QspiNAND with ultra-fast write speed: A new option for over-the-air updating of automotive code

The growth in the number of processor-based Electronic Control Units (ECUs) in cars is a familiar trend. Of equal significance to automotive system architects is the concurrent growth in the code footprint of new and developing applications in the car, a result in part of the increasing implementation of driver assistance and autonomous driving features, first in premium models, and rapidly filtering down to mid-range and even budget vehicles.

Early features of Advanced Driver Assistance Systems (ADAS) such as collision avoidance could typically be implemented in code of <256Mb. New car models under development today feature more sophisticated forms of driver assistance which rely on ranging and detection technologies such as radar and LiDAR, and which operate through an array of sensors (see Figure 1). The applications supported by these advanced sensor systems, such as highway auto-pilot and Lane Keep Assist, are producing steep rises in code size – the ECU in the front camera, for instance, is expected in cars under development today to be executing code of 1-2Gb in size.

This is prompting automotive system architects to re-evaluate their options for non-volatile code storage in the ECU. The scaling argument for considering a migration from discrete SPI NOR Flash memory – the conventional choice for code storage because of its high reliability, high data integrity and long data retention – to Serial NAND Flash has been fairly well aired in electronics engineering publications and at technical conferences.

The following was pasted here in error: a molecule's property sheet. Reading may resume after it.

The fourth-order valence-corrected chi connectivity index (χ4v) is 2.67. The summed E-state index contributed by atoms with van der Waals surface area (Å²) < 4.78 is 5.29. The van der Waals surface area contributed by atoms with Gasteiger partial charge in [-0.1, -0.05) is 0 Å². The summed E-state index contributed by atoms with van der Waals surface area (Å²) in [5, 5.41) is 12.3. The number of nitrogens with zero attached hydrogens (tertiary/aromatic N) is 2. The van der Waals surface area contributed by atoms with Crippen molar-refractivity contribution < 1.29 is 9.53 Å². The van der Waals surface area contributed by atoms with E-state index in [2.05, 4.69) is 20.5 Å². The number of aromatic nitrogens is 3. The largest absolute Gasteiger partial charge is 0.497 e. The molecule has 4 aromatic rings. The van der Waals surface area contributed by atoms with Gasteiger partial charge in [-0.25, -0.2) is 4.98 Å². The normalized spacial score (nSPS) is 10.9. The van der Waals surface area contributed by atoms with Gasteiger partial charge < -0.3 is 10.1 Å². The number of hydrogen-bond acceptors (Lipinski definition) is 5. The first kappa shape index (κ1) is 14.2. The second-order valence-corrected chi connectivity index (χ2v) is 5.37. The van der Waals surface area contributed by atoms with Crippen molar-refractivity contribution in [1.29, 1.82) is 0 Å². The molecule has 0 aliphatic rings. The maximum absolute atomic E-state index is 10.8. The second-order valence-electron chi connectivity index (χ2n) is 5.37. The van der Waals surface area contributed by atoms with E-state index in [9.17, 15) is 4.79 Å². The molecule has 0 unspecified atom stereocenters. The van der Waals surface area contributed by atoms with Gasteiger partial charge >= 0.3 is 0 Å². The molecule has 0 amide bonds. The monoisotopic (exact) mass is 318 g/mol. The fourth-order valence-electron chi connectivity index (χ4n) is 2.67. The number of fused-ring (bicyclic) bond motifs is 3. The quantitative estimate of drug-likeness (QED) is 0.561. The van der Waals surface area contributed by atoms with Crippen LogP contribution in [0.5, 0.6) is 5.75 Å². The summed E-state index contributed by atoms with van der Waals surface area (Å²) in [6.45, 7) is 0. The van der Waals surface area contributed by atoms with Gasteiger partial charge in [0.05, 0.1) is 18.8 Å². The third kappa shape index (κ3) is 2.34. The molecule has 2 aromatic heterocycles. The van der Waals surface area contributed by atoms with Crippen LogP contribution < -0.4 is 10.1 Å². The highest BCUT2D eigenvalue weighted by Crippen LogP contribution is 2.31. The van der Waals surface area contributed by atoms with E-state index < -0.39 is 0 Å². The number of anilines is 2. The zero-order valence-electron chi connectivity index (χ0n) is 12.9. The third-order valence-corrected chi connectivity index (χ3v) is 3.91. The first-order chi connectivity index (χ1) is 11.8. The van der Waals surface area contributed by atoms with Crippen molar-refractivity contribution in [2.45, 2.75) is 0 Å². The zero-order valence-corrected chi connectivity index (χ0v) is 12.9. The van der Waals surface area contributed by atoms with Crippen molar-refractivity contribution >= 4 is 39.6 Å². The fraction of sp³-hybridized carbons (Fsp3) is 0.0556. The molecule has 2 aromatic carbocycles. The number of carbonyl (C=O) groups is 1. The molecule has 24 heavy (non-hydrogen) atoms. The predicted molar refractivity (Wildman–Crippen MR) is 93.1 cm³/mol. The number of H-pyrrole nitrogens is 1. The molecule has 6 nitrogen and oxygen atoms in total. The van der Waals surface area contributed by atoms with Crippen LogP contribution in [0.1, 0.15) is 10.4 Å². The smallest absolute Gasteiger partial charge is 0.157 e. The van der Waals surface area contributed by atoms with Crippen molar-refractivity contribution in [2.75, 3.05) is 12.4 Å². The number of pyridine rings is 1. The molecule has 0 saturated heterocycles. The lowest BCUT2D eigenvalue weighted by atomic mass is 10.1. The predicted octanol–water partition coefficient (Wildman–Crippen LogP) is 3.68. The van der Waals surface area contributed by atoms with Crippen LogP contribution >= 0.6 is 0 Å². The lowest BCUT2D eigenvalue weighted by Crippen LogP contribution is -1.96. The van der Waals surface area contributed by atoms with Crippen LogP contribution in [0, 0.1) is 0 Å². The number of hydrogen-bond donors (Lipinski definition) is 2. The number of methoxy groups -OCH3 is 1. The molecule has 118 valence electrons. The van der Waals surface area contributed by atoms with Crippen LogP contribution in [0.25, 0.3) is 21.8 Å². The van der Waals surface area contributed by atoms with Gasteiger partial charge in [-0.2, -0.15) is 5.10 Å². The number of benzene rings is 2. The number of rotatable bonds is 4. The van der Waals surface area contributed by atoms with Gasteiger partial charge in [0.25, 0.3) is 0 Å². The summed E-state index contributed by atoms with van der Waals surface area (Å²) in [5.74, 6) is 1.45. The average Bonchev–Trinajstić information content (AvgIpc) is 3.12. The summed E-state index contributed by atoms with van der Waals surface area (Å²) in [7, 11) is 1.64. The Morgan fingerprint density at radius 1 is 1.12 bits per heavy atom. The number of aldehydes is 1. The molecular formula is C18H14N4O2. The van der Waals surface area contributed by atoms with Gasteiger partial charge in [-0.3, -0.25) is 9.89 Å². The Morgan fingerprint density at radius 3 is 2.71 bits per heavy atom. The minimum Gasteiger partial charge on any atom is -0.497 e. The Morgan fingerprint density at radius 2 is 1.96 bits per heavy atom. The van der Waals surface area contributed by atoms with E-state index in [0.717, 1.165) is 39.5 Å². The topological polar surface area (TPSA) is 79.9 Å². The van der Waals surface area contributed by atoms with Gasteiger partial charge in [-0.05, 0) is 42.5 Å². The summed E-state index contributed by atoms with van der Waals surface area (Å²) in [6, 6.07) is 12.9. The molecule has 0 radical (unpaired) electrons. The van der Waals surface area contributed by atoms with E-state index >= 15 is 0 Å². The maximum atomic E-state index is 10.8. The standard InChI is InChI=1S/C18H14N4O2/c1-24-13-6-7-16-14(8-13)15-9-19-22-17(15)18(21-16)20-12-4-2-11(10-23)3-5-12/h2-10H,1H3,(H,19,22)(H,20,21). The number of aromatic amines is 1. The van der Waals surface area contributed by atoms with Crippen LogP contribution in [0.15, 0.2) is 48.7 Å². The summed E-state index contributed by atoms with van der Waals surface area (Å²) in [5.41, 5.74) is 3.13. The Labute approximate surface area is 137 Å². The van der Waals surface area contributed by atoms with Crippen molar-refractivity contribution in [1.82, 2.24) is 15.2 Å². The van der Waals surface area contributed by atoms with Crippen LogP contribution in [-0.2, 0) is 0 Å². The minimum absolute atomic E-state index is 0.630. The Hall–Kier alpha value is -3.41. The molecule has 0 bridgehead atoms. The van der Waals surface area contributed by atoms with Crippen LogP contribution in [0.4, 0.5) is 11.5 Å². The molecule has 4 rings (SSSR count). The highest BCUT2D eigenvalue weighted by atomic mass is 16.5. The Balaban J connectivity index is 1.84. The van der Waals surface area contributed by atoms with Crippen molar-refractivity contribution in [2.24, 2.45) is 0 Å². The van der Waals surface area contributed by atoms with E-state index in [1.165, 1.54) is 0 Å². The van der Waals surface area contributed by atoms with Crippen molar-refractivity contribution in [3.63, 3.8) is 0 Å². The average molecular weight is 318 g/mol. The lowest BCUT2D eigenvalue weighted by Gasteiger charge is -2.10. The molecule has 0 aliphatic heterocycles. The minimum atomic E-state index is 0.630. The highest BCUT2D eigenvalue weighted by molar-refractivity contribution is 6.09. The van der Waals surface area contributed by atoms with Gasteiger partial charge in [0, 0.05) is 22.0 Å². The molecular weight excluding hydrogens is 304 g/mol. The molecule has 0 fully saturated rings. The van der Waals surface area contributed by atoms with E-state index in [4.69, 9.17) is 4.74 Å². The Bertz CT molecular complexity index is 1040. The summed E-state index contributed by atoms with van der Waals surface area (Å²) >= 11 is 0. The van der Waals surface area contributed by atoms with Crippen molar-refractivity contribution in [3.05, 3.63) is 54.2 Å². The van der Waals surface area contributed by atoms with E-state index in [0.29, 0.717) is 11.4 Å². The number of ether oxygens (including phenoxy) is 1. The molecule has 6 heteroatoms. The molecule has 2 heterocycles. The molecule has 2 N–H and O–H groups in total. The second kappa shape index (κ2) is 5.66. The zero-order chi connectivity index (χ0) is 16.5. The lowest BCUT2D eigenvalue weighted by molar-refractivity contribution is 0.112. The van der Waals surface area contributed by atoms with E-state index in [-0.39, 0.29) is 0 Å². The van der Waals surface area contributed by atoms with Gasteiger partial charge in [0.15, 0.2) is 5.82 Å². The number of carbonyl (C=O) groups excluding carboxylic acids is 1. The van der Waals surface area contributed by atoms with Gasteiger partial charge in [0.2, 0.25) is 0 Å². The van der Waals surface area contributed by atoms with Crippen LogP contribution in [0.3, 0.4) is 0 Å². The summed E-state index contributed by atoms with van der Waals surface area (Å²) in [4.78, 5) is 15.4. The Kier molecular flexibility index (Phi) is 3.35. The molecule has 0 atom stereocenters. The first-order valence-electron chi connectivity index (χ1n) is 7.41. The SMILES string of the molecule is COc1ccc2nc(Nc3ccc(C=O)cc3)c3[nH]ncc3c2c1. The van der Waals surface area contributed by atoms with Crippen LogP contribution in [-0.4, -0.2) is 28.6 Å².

Fig. 1: Audi’s ‘piloted driving concept’ for its A7 model, showing the array of sensors in new car designs. (Image credit: AUDI AG)


To recap, the structure of NOR Flash means that it occupies a larger die area per stored bit than NAND Flash: a Serial NAND Flash cell has an area of 4F2 compared to NOR Flash’s 10F2. Die area correlates to the cost of the packaged part, but not in a completely linear fashion: at densities of <512Mb, the proportion of the total die area occupied by control logic and the interface is relatively high, so the lower cost-per-bit of NAND storage cells has a smaller impact on total cost, favoring the use of SPI NOR Flash.

At densities of 512Mb and higher, the memory cells take up most of the die area, and so the smaller cell size of NAND Flash means that the total cost of the device is smaller than an SPI NOR Flash device with the same memory capacity.